Your conventional spam filter is built to score and weed out emails based on recognizable waves of unwanted or malicious content, but these all have common links among them (like the aforementioned IP address and domain age), but targeted phishing can drive tens of thousands if not millions of dollars in revenue from a single attack, so attackers are willing to park and age substantive lookalike domains (Think, but with an upper-case “i”) in order to bypass traditional filtering methods. 

Thus, these attacks rely on deceiving users and engineering their behaviour, which use very specific sets of tactics and strategies like identifying lookalike domains along with the phrases and keywords that are often included in targeted phishing or BEC scams (like “urgent transfer required”). Benign-seeming Office documents could also be leveraged as fake invoices, further complicating the matrix of identifiable content that can be used to stop targeted attacks while also letting legitimate requests through. 

Attackers Keep Moving the Goalposts 

Of course, simply stopping urgent invoice requests and other key phrases or mail envelope fraud tactics isn’t enough. As filtering and protection improves, attackers update their techniques. For instance, cyber security experts often recommend “multi-factor authentication” before following up on unexpected requests.   

In more direct language, this means picking up the phone and calling somebody to make sure a fund transfer request you received from them is legitimate. Attackers have picked up on this, and now they not only get fake invoices looking as legitimate as possible, but also follow up with phone calls pretending to be foreign suppliers or known-but-unfamiliar vendors to verify what is actually a fraudulent transfer.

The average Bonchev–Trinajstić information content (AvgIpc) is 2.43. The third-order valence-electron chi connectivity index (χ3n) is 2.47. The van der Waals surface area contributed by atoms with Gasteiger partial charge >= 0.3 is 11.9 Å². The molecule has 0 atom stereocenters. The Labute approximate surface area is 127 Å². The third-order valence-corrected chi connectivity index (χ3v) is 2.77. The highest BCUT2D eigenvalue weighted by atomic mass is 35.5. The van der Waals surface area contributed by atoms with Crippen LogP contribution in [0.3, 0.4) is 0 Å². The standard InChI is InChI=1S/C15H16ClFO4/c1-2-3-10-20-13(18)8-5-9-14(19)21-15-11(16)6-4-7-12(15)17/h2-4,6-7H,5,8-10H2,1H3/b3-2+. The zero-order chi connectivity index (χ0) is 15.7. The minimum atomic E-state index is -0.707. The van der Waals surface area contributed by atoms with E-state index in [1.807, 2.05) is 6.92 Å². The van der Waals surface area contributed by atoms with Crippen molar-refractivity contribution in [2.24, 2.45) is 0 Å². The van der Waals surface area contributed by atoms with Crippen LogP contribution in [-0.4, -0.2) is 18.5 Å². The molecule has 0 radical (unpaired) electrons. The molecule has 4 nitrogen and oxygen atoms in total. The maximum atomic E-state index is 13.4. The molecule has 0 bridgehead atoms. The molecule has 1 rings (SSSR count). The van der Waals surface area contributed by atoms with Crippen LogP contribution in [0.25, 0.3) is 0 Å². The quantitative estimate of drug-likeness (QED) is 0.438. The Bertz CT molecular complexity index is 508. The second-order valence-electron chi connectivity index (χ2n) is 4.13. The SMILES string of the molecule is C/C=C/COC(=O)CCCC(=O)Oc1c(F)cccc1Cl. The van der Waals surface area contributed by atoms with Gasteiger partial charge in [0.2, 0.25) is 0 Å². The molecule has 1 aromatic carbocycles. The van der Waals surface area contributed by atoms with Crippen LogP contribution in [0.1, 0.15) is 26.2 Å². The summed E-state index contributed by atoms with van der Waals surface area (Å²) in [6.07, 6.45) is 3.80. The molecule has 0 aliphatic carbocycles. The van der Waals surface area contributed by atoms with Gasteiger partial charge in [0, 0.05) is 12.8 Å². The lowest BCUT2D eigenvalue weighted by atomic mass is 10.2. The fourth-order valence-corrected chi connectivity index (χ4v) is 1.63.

In the course of a busy day, how can employees sufficiently modify their behaviour? The truth is, they can take small steps, but it’s better that security is specialized to those who can do the most about it, and when it comes to email that falls squarely on the IT admin’s broad and ready shoulders. However, as attackers move these “goalposts” and adapt to new protection methods, how are you supposed to choose a solution that makes your job easier as well?   

Prevention Requires Specific Solutions 

It’s not only the known tactics that you need protection against, but the unknown and yet-undiscovered ones as well. In looking for a solution, consider ones that leverage the power of cutting-edge machine learning technologies to recognize and discover commonalities between billions of malicious messages delivered every day. Thus, as something new emerges or occasionally gets through, your protection is always able to stop it – even if it’s part of the latest headline-making, soul-destroying cyber attack. 

In the past, many email protection providers may have thought of email filtering as a one-size-fits-all solution, meant to be “set-and-forget” and function at near 100% efficiency while limiting the participation of IT stakeholders. Time has proven this approach to be imperfect, as the latest explosion of email attack frauds, styles and vectors has put IT admins and cybersecurity specialists on their heels. 

In our view, the only response that creates a sufficiently secure environment for end-users and organizations is tactics-focused, BS-wary vigilance that ultimately drives down the profits of fraudsters everywhere. When looking for a solution, look for one that addresses the specific attacks that need to be stopped, or we may just have to remind you of what we’ve always said before – if it’s too good to be true, it probably is!     

Mike Petsalis, CEO of Vircom (opens in new tab) 

Image Credit: wk1003mike / Shutterstock

Mike Petsalis is the CEO of Vircom. With a background in speech recognition and machine learning, he has extensive experience in both operations and product development within the cybersecurity industry.